The best papers? They take a real problem and tackle it head on. They engage the critical conversation in a more-than-perfuctory way. And they play. They don't always reach a conclusion, they don't always break new ground, and they don't necessarily even have a thesis.

    But in figuring this out, I'm still not entirely sure how to teach that up front. So, dear reader: how do you assign, teach, and respond to response papers? What do you look for? What do say to them?

    Tuesday, April 15, 2008

    A Little Bonus

    I knew that my most recent book review would be appearing in print sometime this month, so I was happy when it arrived today--even with book reviews, there's a little thrill that comes from seeing one's name in print.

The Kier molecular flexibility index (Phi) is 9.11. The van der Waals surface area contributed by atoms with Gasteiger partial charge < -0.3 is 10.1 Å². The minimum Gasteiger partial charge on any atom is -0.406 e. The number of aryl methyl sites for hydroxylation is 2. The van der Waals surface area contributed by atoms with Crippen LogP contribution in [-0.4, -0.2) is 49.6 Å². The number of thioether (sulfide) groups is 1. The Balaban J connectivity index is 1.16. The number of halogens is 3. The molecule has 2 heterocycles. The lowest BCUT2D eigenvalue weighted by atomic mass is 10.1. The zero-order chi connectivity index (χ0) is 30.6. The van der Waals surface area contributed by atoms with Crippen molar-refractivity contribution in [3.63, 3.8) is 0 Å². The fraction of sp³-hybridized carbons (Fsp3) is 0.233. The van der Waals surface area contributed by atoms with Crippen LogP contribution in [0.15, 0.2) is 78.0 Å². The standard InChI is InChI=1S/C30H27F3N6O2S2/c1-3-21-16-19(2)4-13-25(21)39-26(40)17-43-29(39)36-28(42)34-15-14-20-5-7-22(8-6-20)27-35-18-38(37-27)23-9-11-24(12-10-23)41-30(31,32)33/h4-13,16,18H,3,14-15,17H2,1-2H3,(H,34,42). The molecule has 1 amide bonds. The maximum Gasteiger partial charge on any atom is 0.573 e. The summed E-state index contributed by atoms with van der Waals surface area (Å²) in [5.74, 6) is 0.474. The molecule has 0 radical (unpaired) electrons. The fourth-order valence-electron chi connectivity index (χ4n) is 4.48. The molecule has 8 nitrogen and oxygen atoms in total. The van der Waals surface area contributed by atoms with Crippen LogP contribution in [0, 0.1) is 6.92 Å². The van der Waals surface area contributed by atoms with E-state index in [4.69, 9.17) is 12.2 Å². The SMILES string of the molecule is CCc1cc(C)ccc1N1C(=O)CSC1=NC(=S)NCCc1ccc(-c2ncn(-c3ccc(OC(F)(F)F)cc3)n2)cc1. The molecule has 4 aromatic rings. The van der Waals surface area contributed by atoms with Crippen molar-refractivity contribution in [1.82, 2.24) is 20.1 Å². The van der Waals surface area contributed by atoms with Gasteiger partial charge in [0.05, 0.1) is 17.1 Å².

The little bonus? This is the journal's 50th Anniversary issue (Behind Project MUSE's firewall; the current issue isn't up just yet), and so its pages are stocked with state-of-the-field entries from big name after big name, so just a few more people may notice my name in those pages. That's just nice.

    Saturday, April 12, 2008

    Better than a Blue Velvet Blazer

    For Willow's upcoming birthday, we decided to take an overnight trip to Beltway Burb (land of Willow's young life) to do some shopping, since here, we're limited to TJ Maxx, Target and Belk. Hardly high end fashion, and always overpriced, particularly for the quality.